Robert Samuelson is stumped. “One of the big debates of our time involves the causes of economic growth,” he writes today in the Washington Post. “Why is North America richer than South America? Why is Africa poor and Europe wealthy?”
Luckily, Samuelson seems to have found the answer. His column, citing a new book by Gregory Clark called A Farewell to Alms: A Brief Economic History of the World, blames poverty in the South on the inferior culture of the world’s poorer countries. “Modern technology and management are widely available, but many societies can’t take advantage because their values and social organization are antagonistic,” Samuelson writes enthusiastically in summarizing Clark’s viewpoint. “Prescribing economically sensible policies . . . can’t overcome this bedrock resistance.” Given the backward nature of people in poor countries, poverty is “semi-permanent.” One might reasonably conclude, there’s no point worrying about it or trying to do anything to change it.
I’d suggest Samuelson read King Leopold’s Ghost: A Story of Greed, Terror, and Heroism in Colonial Africa by Adam Hochschild. That book explains how King Leopold II of Belgium stole the Congo’s rubber and other natural resources while terrorizing its population–which dropped by ten million people during Leopold’s rule. Samuelson might also want to examine modern Africa, where the French installed numerous crooks (like Omar Bongo of Gabon) who rule to this day with French support. Then there’s oil-rich Equatorial Guinea, where the Obiang dictatorship is sustained by the U.S. government and American oil companies.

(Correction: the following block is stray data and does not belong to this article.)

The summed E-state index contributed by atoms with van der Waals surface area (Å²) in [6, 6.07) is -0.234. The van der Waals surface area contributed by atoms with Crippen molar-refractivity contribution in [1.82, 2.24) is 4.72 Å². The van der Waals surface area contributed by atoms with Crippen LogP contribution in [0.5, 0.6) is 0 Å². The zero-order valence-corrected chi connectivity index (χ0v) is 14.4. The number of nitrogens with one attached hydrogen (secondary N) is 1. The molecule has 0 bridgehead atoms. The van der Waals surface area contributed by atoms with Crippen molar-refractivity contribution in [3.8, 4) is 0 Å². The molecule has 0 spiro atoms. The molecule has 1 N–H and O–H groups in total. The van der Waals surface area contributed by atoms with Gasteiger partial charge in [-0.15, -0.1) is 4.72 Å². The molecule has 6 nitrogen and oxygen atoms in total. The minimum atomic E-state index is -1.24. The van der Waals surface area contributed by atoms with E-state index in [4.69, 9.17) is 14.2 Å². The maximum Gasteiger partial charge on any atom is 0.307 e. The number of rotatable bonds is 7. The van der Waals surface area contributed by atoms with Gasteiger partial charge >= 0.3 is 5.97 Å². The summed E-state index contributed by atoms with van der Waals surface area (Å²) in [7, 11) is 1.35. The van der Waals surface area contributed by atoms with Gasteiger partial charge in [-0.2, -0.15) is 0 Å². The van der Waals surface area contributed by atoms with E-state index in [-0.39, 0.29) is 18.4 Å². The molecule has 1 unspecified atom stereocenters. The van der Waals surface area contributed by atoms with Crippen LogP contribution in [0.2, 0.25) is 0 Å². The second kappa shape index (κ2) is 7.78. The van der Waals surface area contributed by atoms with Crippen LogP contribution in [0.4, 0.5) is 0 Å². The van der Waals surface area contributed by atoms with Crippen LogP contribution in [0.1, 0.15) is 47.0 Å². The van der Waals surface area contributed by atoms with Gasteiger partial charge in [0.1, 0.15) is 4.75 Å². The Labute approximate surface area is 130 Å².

It’s also important to remember that the United States for decades employed military force in Latin America and imposed dictatorial regimes that served American economic and political interests–sort of like the Soviet Union’s relationship with Eastern Europe during the Communist era.
Economic exploitation and military domination aren’t the only explanations for Third World poverty, but any analysis that ignores those factors isn’t worth much.
For a more complete critique, see this terrific post at digitalemunction.com.